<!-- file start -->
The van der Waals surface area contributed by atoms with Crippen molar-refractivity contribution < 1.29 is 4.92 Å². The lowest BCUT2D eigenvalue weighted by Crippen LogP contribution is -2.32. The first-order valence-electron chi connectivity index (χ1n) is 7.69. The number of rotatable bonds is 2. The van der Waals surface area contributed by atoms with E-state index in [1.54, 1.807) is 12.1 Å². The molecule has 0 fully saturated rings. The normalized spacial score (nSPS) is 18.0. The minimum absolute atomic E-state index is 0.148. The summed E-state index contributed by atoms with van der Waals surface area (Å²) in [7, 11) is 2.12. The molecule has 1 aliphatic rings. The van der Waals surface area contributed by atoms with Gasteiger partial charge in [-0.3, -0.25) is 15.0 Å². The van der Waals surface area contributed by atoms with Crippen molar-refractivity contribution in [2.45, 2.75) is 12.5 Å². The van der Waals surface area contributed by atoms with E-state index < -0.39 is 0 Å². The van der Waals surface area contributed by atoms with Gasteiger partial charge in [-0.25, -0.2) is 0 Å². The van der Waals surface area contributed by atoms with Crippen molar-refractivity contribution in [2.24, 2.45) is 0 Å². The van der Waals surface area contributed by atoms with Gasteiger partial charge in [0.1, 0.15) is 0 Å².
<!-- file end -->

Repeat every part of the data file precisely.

The van der Waals surface area contributed by atoms with Crippen molar-refractivity contribution < 1.29 is 4.92 Å². The lowest BCUT2D eigenvalue weighted by Crippen LogP contribution is -2.32. The first-order valence-electron chi connectivity index (χ1n) is 7.69. The number of rotatable bonds is 2. The van der Waals surface area contributed by atoms with E-state index in [1.54, 1.807) is 12.1 Å². The molecule has 0 fully saturated rings. The normalized spacial score (nSPS) is 18.0. The minimum absolute atomic E-state index is 0.148. The summed E-state index contributed by atoms with van der Waals surface area (Å²) in [7, 11) is 2.12. The molecule has 1 aliphatic rings. The van der Waals surface area contributed by atoms with Gasteiger partial charge in [-0.3, -0.25) is 15.0 Å². The van der Waals surface area contributed by atoms with Crippen molar-refractivity contribution in [2.45, 2.75) is 12.5 Å². The van der Waals surface area contributed by atoms with E-state index < -0.39 is 0 Å². The van der Waals surface area contributed by atoms with Gasteiger partial charge in [-0.25, -0.2) is 0 Å². The van der Waals surface area contributed by atoms with Crippen molar-refractivity contribution in [2.24, 2.45) is 0 Å². The van der Waals surface area contributed by atoms with Gasteiger partial charge in [0.1, 0.15) is 0 Å².